History of the RMVCC

Published on 7th July 2016

The RMVCC was formed on 14 February 1901 as the Royal Marines Artillery Cadet Corps at the Mission Hall in Prince Albert Street, Eastney, Portsmouth.  The first Commanding Officer was Captain William Harkness RMA and the first parade night was held at the now former Royal Marines barracks in Eastney, two days later.

Cadet McEwan of the RMA Cadet Corps in 1901

The Cadet Corps was formed, so the story goes, to “gainfully occupy the spare time of sons of senior Non-Commissioned Officers” after once when the colonel’s office window was broken by a ball kicked by an SNCO’s son playing outside.  Captain William Harkness RMA, the Adjutant of the Royal Marines Artillery Barracks at Eastney, was tasked with establishing the new cadets and on 14 February 1901 over 100 boys enlisted at the Mission Hall in Prince Albert Street, Southsea.  The first training night was held at RMA Eastney a few days later and the cadets were soon kitted out in a khaki uniform and Boer War slouch hat.  Another unit was formed at the Royal Marines Barracks in Plymouth in 1904, and then also at Chatham and Deal.  A Royal Marines Light Infantry Cadet Corps (RMLICC) unit was formed in Forton Barracks, Gosport.  Later on, another unit was formed at the Commando Training Centre Royal Marines in Lympstone near Exeter.  Deal Division RMVCC closed when the Royal Marines School of Music left the town and moved to Portsmouth, and Chatham Division RMVCC transferred to the Sea Cadet Corps when Pay & Records RM left Chatham in the 1960s.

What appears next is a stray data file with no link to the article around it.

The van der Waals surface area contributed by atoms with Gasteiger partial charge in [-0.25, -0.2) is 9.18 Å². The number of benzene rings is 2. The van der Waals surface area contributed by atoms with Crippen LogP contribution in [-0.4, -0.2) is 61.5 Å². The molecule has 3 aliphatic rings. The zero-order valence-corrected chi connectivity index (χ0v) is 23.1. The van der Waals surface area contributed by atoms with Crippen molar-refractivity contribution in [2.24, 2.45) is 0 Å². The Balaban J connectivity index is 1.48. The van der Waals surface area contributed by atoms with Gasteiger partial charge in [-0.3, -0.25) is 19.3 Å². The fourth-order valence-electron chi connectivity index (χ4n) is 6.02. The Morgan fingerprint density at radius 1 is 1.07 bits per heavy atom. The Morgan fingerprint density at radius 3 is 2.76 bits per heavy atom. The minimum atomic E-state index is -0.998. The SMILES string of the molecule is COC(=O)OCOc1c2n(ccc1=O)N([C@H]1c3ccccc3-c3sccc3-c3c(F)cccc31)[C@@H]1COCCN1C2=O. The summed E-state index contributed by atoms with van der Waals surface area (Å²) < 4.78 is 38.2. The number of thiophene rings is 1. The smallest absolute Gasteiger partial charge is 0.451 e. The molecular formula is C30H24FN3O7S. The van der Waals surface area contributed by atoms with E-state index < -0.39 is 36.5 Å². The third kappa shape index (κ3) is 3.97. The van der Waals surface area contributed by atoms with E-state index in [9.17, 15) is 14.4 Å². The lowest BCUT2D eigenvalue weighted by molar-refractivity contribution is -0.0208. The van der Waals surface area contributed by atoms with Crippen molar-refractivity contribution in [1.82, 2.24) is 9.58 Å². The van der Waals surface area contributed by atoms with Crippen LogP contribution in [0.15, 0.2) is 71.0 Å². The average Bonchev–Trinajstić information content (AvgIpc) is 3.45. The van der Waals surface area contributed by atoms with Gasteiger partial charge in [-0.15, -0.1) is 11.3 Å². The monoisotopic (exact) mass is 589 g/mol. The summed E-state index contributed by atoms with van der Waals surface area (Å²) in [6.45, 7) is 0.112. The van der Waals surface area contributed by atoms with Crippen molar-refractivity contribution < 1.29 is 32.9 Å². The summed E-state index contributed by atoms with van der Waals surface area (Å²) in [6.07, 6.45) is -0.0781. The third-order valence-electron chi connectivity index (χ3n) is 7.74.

Captain William Harkness RMA

The RMVCC was formed with the motto ‘Manners Maketh Man’, our current motto ‘Be Worthy’ was adopted in the mid-20th Century.  Entry was originally restricted to the sons of serving Royal Marines SNCOs and later on other ranks from all three services. In the 1910s the RMACC joined with its sister organisation, the Royal Naval Boys Corps, to form the VCC and in 1922 entry was opened to boys from civilian families.  For some time the cadets were known as the Royal Marines Volunteer Boys Corps with the Royal Marines Volunteer Girls Corps and Girl Ambulance Corps units existing alongside until they merged after the Second World War.  The current and more appropriate title was formally adopted in 1979, although the Portsmouth Division RMVCC was the last to accept girls in the early 2000s.  The cadets in Gosport merged with the Portsmouth Cadets in the mid-1920s when Forton Barracks closed, but were to be effectively ‘stood-up’ again in the 1970s as a non-MOD cadet unit titled the RMLI Cadet Marching Band, still based in Gosport and continuing the traditions of the ‘red marines’.  The RMLICMB sadly closed in 2007 but not before joining with the Bands from Plymouth and Portsmouth Divisions RMVCC and appearing at the Royal Tournament in 1998 and 1999 to form the Massed Bands of the Royal Marines Cadets.  You can see one of their performances here.

Presentation of cadet Long Service and Good Conduct Medal, marching at the Trafalgar Day Parade by HMS Victory, the Colour Party ready to March On at Eastney Barracks, and the legendary WO2 Charles ‘Sandy’ Powell keeps a close eye on his cadets in Portsmouth